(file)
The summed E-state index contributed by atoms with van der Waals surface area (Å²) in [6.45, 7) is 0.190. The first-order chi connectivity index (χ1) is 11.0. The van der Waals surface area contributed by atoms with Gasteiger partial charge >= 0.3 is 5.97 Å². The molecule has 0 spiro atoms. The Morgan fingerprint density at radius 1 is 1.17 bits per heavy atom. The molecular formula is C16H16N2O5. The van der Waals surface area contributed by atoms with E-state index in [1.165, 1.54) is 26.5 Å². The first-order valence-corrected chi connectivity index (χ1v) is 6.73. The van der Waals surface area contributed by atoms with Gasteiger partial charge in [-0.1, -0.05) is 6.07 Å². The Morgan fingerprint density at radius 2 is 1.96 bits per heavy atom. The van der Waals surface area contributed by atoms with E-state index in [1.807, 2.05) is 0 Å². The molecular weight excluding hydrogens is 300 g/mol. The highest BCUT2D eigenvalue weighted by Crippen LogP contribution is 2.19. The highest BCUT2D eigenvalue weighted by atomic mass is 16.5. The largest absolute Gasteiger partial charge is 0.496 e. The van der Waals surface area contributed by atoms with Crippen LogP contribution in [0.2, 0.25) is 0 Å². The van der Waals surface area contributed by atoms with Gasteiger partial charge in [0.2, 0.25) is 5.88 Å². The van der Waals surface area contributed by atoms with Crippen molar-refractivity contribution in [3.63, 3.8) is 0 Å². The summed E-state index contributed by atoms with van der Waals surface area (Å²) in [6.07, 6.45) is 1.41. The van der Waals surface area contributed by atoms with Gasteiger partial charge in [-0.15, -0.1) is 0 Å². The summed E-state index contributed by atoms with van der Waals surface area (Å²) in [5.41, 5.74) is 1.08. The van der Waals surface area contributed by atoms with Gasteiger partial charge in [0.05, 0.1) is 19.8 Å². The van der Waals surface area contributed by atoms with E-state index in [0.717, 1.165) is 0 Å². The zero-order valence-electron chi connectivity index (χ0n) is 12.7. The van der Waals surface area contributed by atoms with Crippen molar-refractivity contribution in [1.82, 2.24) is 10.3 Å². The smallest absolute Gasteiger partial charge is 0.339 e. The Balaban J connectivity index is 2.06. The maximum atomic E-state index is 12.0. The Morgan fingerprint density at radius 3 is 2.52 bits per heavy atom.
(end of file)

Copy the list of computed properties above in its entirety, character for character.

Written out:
The summed E-state index contributed by atoms with van der Waals surface area (Å²) in [6.45, 7) is 0.190. The first-order chi connectivity index (χ1) is 11.0. The van der Waals surface area contributed by atoms with Gasteiger partial charge >= 0.3 is 5.97 Å². The molecule has 0 spiro atoms. The Morgan fingerprint density at radius 1 is 1.17 bits per heavy atom. The molecular formula is C16H16N2O5. The van der Waals surface area contributed by atoms with E-state index in [1.165, 1.54) is 26.5 Å². The first-order valence-corrected chi connectivity index (χ1v) is 6.73. The van der Waals surface area contributed by atoms with Gasteiger partial charge in [-0.1, -0.05) is 6.07 Å². The Morgan fingerprint density at radius 2 is 1.96 bits per heavy atom. The van der Waals surface area contributed by atoms with E-state index in [1.807, 2.05) is 0 Å². The molecular weight excluding hydrogens is 300 g/mol. The highest BCUT2D eigenvalue weighted by Crippen LogP contribution is 2.19. The highest BCUT2D eigenvalue weighted by atomic mass is 16.5. The largest absolute Gasteiger partial charge is 0.496 e. The van der Waals surface area contributed by atoms with Crippen LogP contribution in [0.2, 0.25) is 0 Å². The van der Waals surface area contributed by atoms with Gasteiger partial charge in [0.2, 0.25) is 5.88 Å². The van der Waals surface area contributed by atoms with Crippen molar-refractivity contribution in [3.63, 3.8) is 0 Å². The summed E-state index contributed by atoms with van der Waals surface area (Å²) in [6.07, 6.45) is 1.41. The van der Waals surface area contributed by atoms with Gasteiger partial charge in [-0.15, -0.1) is 0 Å². The summed E-state index contributed by atoms with van der Waals surface area (Å²) in [5.41, 5.74) is 1.08. The van der Waals surface area contributed by atoms with Gasteiger partial charge in [0.05, 0.1) is 19.8 Å². The van der Waals surface area contributed by atoms with E-state index in [0.717, 1.165) is 0 Å². The zero-order valence-electron chi connectivity index (χ0n) is 12.7. The van der Waals surface area contributed by atoms with Crippen molar-refractivity contribution in [1.82, 2.24) is 10.3 Å². The smallest absolute Gasteiger partial charge is 0.339 e. The Balaban J connectivity index is 2.06. The maximum atomic E-state index is 12.0. The Morgan fingerprint density at radius 3 is 2.52 bits per heavy atom.